The storm faded, and in its place lay a newly formed gate. For as massive and ornate as that gate was neither of the two had time to perceive it, for it quickly gave way to a demonic hand slamming it open. The creature that stepped forth from the opening was one they both were all too familiar with, yet that knowledge gave neither of them the slightest comfort. The two glowing spots where its eyes would have been shone directly down onto the duo, blinding them to all but the most gruesome aspects of its form. In one of its hands it held a worn-down sword that reeked of blood and rust, and sparks flew all across the field as the creature dragged the weapon across the ground. Tattered robes covered most of its body, and the tears in the cloth hid traces of flesh not unlike a rotting carcass. Its mouth creaked open, revealing countless rows of teeth that gnashed against each other with a horrible squeal with every movement of the monster’s jaw. From that maw escaped a sound that could be charitably described as a laugh, wavering between shrill and baritone irregularly. The phantom formed from the sum of those traits stepped forth from the gate holding it prisoner just seconds ago, and it regarded the two beings before it with a grin wide enough to split its face in two.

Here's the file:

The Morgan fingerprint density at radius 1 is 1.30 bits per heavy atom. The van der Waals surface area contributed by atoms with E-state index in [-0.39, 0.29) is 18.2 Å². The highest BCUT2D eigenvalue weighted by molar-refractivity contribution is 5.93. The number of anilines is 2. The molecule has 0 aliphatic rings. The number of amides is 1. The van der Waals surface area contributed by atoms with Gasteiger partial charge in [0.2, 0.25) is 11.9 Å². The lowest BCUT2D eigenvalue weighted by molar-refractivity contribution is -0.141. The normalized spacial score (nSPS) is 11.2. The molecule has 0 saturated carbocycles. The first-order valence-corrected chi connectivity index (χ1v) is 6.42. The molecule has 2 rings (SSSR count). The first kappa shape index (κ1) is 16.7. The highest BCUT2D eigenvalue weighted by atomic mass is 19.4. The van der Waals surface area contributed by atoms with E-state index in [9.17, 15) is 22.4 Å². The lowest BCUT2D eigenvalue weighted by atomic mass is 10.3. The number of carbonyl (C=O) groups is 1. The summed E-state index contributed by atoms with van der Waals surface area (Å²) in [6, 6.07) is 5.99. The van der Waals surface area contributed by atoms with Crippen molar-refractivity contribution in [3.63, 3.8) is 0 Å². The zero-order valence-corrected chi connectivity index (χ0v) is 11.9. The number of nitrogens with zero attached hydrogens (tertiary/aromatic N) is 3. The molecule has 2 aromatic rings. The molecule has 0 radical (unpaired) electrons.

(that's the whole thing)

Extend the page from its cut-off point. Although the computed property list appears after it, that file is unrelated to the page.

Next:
Before Iori and Riku stood Ongyoki, the phantom that ruled shadows.
“I told you this was a bad idea,” Iori whispered, but Riku ignored the boy, instead signaling to the bags of sweets with quivering hands, making the figure before them aware of the offerings for the first time.
Ongyoki leaned forward to inspect the tribute, its visage now encompassing the teens’ entire field of vision. Throughout its consideration its laughter never ceased, and its newfound proximity meant the two felt more than heard it. The vibrations in the air the noise produced made their skin crawl, and they each hugged themselves in a vain attempt to abate the sensation.
The ruler of shadows lurched backward into an upright position and raised its blade, the tip reaching so high into the sky it nearly pierced the cloud covering above. It then turned the weapon downward and thrust it at the ground, right at Riku. Both she and Iori froze, all too aware of this possibility yet still unable to process it in that moment. A flood of images flashed before both their eyes, an erratic collage of their lives up to that point and all that they had yet to accomplish in their short time on this earth.